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The Lounge>Investing megathread extravaganza
DaFace 11:23 AM 06-27-2016
A place to talk about investing stuff.
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Mr_Tomahawk 03:22 PM 06-22-2021
LCLP was guuud today.
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lewdog 03:24 PM 06-22-2021
AAPL moved nicely today. Always nice to swing trade the blue chip companies. A lot less risk, when the entry is good, than growth stocks.
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Coogs 06:19 PM 06-22-2021
Originally Posted by lewdog:
WWE made a move today. I got in 58.20.
Okay. So you have a stop order of 2.7%.

Since the high for the day was 59.53, does this mean that your 'floor" stop order price is now 57.92? Which would mean your potential loss would be 0.5% at most?
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lewdog 09:10 PM 06-22-2021
Originally Posted by Coogs:
Okay. So you have a stop order of 2.7%.

Since the high for the day was 59.53, does this mean that your 'floor" stop order price is now 57.92? Which would mean your potential loss would be 0.5% at most?

The initial stop I set is a hard stop set at a certain price determined by the stocks recent low's before a possible trade initiation. In this case the buy price was 58.20 and the initial stop was set at 56.60 for 2.7% risk. This stop is raised if the stock continues to go up but is then determined by it's new movement, and many times set at intraday low's, so the percentage only matters for initiating the trade. It has no meaning after the stock moves up as the goal is to maintain capital and decrease downside risk. Today the intraday low was 56.98. Instead of targeting the exact intraday low I take that price and multiply it by .999 to set my new stop loss right below the intraday low. So this would be 56.98 x .999 = 56.92. I am now at 2.2% risk compared to my purchase price.

If you can build in capital risk management strategies by using defined rules, with a win/loss ratio of 2:1 (8% winners, 4% losers on average), this system still provides profit even if you're only 50% accurate in your trades. It's called "built in failure." This also only works if you track every trade so you know how successful you are doing in your trading. Most investors subconsciously lie to themselves about how successful they are at "winning" trades.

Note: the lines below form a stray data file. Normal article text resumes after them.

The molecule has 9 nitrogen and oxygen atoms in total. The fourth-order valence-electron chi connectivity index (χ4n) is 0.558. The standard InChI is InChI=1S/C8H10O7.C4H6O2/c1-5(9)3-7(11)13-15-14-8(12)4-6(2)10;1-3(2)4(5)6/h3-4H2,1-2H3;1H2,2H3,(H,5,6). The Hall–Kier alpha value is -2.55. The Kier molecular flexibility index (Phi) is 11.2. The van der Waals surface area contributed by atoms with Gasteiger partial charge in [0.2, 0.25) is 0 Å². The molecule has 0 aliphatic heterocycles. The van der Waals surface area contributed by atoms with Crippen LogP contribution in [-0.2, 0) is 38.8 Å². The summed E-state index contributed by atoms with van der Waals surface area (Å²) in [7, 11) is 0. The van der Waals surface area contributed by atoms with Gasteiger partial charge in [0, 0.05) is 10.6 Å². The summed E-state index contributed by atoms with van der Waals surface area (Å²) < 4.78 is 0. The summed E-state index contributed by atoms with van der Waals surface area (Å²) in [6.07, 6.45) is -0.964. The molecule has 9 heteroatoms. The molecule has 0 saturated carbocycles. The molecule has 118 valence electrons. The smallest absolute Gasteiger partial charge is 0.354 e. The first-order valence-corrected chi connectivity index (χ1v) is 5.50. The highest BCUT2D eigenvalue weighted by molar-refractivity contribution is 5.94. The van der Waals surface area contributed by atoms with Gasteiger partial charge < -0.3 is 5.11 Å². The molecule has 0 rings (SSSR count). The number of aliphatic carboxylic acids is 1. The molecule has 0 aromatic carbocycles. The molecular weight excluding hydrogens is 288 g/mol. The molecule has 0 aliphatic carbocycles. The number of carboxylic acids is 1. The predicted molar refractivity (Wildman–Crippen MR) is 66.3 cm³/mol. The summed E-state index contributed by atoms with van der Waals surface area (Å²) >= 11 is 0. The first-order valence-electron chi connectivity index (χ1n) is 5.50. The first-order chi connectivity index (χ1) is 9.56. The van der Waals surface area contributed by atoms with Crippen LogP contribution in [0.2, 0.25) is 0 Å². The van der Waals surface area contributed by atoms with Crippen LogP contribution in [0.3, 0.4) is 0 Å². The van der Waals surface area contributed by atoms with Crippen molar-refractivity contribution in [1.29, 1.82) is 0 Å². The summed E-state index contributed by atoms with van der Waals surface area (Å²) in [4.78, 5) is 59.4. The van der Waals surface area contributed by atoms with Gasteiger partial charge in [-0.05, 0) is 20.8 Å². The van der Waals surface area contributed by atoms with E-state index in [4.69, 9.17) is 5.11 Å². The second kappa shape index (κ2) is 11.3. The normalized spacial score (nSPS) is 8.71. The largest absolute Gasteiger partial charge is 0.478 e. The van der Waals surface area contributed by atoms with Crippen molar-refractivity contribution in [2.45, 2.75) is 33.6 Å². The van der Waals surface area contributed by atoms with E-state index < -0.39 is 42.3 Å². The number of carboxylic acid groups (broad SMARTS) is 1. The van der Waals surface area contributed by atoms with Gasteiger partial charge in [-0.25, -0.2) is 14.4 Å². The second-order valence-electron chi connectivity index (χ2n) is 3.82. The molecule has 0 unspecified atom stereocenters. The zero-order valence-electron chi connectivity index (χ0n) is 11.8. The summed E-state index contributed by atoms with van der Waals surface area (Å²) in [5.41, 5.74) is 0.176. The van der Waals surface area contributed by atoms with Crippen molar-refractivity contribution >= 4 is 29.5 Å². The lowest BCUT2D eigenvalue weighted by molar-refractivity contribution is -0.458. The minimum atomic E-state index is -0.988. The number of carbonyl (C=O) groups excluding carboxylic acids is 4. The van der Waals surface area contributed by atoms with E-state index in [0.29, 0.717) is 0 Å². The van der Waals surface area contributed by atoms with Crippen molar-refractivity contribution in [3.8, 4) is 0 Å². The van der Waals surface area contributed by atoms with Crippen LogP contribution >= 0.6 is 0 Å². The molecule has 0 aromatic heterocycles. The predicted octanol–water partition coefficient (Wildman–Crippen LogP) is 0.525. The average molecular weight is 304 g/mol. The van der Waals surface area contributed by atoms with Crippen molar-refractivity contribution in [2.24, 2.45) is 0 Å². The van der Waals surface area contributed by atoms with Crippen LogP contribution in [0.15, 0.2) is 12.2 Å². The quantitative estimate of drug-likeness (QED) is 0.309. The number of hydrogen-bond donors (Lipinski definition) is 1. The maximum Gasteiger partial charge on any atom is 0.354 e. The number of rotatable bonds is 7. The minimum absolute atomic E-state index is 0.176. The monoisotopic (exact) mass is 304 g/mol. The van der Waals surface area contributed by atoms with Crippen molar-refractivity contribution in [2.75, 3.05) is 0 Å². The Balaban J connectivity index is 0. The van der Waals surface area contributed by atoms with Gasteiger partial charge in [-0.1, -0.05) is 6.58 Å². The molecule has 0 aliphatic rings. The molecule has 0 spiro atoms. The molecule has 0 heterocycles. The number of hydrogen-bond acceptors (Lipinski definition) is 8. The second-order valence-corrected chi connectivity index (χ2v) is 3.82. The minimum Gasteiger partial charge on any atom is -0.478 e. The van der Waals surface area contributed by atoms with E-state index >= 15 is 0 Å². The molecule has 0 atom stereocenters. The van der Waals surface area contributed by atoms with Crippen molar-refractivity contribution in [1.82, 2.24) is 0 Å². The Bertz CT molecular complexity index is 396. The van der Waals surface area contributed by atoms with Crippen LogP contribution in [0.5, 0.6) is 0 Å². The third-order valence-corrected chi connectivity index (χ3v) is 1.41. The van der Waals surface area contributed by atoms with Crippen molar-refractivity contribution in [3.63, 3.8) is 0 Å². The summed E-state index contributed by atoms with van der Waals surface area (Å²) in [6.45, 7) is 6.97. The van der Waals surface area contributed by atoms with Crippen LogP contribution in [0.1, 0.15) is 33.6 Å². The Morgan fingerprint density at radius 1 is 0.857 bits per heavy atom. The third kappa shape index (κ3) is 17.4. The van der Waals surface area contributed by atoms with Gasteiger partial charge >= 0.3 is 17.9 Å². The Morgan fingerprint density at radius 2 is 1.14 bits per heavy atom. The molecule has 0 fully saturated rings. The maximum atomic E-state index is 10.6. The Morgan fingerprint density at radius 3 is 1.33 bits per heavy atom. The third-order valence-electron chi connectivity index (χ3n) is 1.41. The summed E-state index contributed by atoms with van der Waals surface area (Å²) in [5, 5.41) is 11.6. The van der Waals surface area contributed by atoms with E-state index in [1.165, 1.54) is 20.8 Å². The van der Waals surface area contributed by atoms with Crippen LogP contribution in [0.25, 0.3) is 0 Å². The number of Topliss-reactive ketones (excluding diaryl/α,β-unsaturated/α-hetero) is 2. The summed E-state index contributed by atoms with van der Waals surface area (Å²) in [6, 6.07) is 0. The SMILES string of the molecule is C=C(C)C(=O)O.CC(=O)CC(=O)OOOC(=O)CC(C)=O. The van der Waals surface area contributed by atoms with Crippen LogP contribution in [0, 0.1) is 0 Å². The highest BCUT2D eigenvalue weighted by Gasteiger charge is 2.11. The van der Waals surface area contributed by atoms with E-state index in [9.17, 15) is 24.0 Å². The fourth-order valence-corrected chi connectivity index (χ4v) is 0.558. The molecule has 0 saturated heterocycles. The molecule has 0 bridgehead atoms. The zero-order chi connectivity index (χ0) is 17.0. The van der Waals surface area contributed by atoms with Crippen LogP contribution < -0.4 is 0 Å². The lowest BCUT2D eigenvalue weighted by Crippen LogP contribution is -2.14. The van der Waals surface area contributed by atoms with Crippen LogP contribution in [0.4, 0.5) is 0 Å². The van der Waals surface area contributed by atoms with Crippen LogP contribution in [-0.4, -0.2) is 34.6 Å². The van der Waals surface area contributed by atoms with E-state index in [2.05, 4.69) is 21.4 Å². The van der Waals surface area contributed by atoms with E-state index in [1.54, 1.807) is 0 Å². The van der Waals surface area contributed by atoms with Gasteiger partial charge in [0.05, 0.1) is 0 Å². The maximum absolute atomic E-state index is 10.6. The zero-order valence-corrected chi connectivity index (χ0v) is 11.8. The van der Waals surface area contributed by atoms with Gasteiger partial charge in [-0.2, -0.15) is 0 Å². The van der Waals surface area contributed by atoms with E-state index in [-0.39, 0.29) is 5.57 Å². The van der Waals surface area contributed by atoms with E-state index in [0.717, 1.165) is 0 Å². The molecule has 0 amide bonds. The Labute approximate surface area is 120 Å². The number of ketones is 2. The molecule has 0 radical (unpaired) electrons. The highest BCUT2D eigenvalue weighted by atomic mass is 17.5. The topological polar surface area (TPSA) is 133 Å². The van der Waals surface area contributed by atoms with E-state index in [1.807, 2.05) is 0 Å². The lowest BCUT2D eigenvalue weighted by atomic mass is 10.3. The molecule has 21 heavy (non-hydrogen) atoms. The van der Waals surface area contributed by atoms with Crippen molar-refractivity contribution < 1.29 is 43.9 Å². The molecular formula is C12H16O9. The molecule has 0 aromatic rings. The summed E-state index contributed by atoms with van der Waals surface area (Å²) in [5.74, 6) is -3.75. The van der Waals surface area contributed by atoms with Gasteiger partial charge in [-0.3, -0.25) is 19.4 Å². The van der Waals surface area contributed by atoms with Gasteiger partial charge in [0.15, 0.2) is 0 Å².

When the market was whip-sawing in March-April, many of my trades were 3-4% winners, while I was able to tighten up my stop losses to 1.6-2%. I was still able to maintain a 2:1 ratio of winners to losers and made profit even though my trading winning percentage was only 47% those months.
[Reply]
Coogs 09:44 PM 06-22-2021
Originally Posted by lewdog:
The initial stop I set is a hard stop set at a certain price determined by the stocks recent low's before a possible trade initiation. In this case the buy price was 58.20 and the initial stop was set at 56.60 for 2.7% risk. This stop is raised if the stock continues to go up but is then determined by it's new movement, and many times set at intraday low's, so the percentage only matters for initiating the trade. It has no meaning after the stock moves up as the goal is to maintain capital and decrease downside risk. Today the intraday low was 56.98. Instead of targeting the exact intraday low I take that price and multiply it by .999 to set my new stop loss right below the intraday low. So this would be 56.98 x .999 = 56.92. I am now at 2.2% risk compared to my purchase price.

If you can build in capital risk management strategies by using defined rules, with a win/loss ratio of 2:1 (8% winners, 4% losers on average), this system still provides profit even if you're only 50% accurate in your trades. It's called "built in failure." This also only works if you track every trade so you know how successful you are doing in your trading. Most investors subconsciously lie to themselves about how successful they are at "winning" trades.

When the market was whip-sawing in March-April, many of my trades were 3-4% winners, while I was able to tighten up my stop losses to 1.6-2%. I was still able to maintain a 2:1 ratio of winners to losers and made profit even though my trading winning percentage was only 47% those months.
Gotcha. Thanks for the explanation.
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scho63 07:35 AM 06-23-2021
Originally Posted by lewdog:
The initial stop I set is a hard stop set at a certain price determined by the stocks recent low's before a possible trade initiation. In this case the buy price was 58.20 and the initial stop was set at 56.60 for 2.7% risk. This stop is raised if the stock continues to go up but is then determined by it's new movement, and many times set at intraday low's, so the percentage only matters for initiating the trade.